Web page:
On 11 September 2014, we published Securing the future workforce supply: trauma and orthopaedic surgery stocktake. This review, commissioned by Health Education England (HEE) and the Department of Health (DH), is designed to inform decisions on the number of trauma and orthopaedic surgeons likely to be required to meet patient demand up until 2028.
The review assesses the key drivers of workforce demand and supply for T&O surgery and estimates the future number of Certificate of Completion of Training (CCT) holders that would enable current levels of T&O services per patient to be maintained to 2028. It also estimates how many T&O trainees need to enter higher specialty training level three (ST3) to ensure workforce supply is broadly in balance with expected demand to 2028.
Findings contained in the stocktake of the T&O workforce in England include the following:
- Our principal demand projection for T&O surgery forecasts growth of around 50 per cent by 2028, as a result of a growing and ageing population, greater average individual patient need and decreasing surgeon productivity.
- Our principal supply projection forecasts that if ST3 intake is maintained at recent levels (about 122 trainees per year) from 2014 onwards there is a risk of workforce oversupply until around 2022 followed by a risk of undersupply until 2028.
- However, if ST3 intake from 2014 onwards reflects the maximum commissions currently possible (about 173 trainees per year), there may be a significant risk of continuous oversupply over the projection period.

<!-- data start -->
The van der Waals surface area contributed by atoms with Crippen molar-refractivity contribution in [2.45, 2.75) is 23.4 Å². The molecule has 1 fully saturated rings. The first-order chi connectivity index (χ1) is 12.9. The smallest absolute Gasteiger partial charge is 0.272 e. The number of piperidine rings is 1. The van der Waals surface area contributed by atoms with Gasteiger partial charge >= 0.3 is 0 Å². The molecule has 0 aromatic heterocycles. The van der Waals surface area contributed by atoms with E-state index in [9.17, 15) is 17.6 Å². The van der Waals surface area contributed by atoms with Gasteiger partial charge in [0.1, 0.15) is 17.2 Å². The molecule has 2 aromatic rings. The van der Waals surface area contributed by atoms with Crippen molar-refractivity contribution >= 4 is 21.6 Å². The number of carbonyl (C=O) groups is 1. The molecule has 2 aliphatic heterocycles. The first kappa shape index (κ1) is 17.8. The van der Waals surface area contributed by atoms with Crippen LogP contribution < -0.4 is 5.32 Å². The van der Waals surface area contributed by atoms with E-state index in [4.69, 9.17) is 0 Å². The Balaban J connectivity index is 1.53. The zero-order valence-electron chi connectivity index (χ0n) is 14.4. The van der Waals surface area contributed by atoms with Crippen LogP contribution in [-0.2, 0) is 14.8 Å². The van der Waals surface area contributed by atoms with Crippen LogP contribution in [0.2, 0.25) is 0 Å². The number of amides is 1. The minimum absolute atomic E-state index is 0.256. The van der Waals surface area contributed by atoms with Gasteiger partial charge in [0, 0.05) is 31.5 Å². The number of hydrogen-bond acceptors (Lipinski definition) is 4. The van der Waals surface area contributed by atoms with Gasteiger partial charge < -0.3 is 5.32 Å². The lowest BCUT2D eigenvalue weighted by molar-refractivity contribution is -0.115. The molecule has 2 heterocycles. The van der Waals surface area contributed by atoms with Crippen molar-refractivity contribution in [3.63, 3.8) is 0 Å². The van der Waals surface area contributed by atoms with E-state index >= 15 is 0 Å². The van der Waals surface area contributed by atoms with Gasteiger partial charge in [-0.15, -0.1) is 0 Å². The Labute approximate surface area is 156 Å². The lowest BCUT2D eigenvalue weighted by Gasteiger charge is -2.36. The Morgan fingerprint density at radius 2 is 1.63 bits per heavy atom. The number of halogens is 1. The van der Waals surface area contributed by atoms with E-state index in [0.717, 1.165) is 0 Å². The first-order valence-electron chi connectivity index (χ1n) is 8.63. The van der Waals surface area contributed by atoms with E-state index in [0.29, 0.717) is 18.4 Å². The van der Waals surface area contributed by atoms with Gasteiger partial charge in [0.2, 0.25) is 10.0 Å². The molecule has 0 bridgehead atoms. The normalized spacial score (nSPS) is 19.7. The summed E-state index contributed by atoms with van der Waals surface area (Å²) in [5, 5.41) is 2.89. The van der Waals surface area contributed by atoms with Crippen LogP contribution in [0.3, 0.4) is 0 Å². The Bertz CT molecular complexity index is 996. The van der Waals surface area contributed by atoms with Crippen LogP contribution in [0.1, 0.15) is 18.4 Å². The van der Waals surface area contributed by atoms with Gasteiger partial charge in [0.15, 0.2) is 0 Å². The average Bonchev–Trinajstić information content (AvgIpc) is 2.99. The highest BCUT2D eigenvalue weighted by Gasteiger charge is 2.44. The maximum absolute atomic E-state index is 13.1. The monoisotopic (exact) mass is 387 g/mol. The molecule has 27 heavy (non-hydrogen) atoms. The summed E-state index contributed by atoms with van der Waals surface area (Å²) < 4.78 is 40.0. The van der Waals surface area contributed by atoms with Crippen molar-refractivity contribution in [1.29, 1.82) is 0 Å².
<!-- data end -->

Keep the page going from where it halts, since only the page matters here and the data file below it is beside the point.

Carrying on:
These key findings have led the CfWI to suggest that HEE considers what action may be required to bringing supply and demand into balance in the medium term, for example by capping ST3 recruitment at 122 trainees per year for the 2013-14, 2014-15, and 2015-16 recruitment rounds inclusive. The CfWI also suggests that a further specialty review is undertaken before the end of 2016 to confirm whether any change in ST3 recruitment may be required for the 2016-17 recruitment round and onwards to balance future retirements and other leavers.
Following discussions with stakeholders, the CfWI acknowledges that future uncertainties (such as changes to service commissions, future service delivery models, the impact of productivity, and new ways of working) are difficult to estimate. Particular considerations for further analysis in future are the potential impact of seven-day services (including the affordability) on the T&O workforce and growth in the amount of activity private centres perform on behalf of the NHS.